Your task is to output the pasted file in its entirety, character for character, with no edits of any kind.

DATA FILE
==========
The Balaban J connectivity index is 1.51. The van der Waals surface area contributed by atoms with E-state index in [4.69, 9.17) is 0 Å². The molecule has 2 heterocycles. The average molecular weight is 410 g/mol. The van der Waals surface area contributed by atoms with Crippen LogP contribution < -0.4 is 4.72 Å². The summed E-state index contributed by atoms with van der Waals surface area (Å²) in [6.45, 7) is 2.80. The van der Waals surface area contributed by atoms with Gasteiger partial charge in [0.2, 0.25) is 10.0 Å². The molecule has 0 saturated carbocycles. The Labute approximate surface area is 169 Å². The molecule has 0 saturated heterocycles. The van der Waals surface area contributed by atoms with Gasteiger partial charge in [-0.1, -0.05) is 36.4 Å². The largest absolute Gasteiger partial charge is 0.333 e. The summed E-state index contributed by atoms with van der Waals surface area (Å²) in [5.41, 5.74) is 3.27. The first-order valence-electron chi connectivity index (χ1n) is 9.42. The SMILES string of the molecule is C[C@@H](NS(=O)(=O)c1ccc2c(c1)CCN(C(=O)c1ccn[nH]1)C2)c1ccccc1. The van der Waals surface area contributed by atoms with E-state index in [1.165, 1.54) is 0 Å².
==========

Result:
The Balaban J connectivity index is 1.51. The van der Waals surface area contributed by atoms with E-state index in [4.69, 9.17) is 0 Å². The molecule has 2 heterocycles. The average molecular weight is 410 g/mol. The van der Waals surface area contributed by atoms with Crippen LogP contribution < -0.4 is 4.72 Å². The summed E-state index contributed by atoms with van der Waals surface area (Å²) in [6.45, 7) is 2.80. The van der Waals surface area contributed by atoms with Gasteiger partial charge in [0.2, 0.25) is 10.0 Å². The molecule has 0 saturated carbocycles. The Labute approximate surface area is 169 Å². The molecule has 0 saturated heterocycles. The van der Waals surface area contributed by atoms with Gasteiger partial charge in [-0.1, -0.05) is 36.4 Å². The largest absolute Gasteiger partial charge is 0.333 e. The summed E-state index contributed by atoms with van der Waals surface area (Å²) in [5.41, 5.74) is 3.27. The first-order valence-electron chi connectivity index (χ1n) is 9.42. The SMILES string of the molecule is C[C@@H](NS(=O)(=O)c1ccc2c(c1)CCN(C(=O)c1ccn[nH]1)C2)c1ccccc1. The van der Waals surface area contributed by atoms with E-state index in [1.165, 1.54) is 0 Å².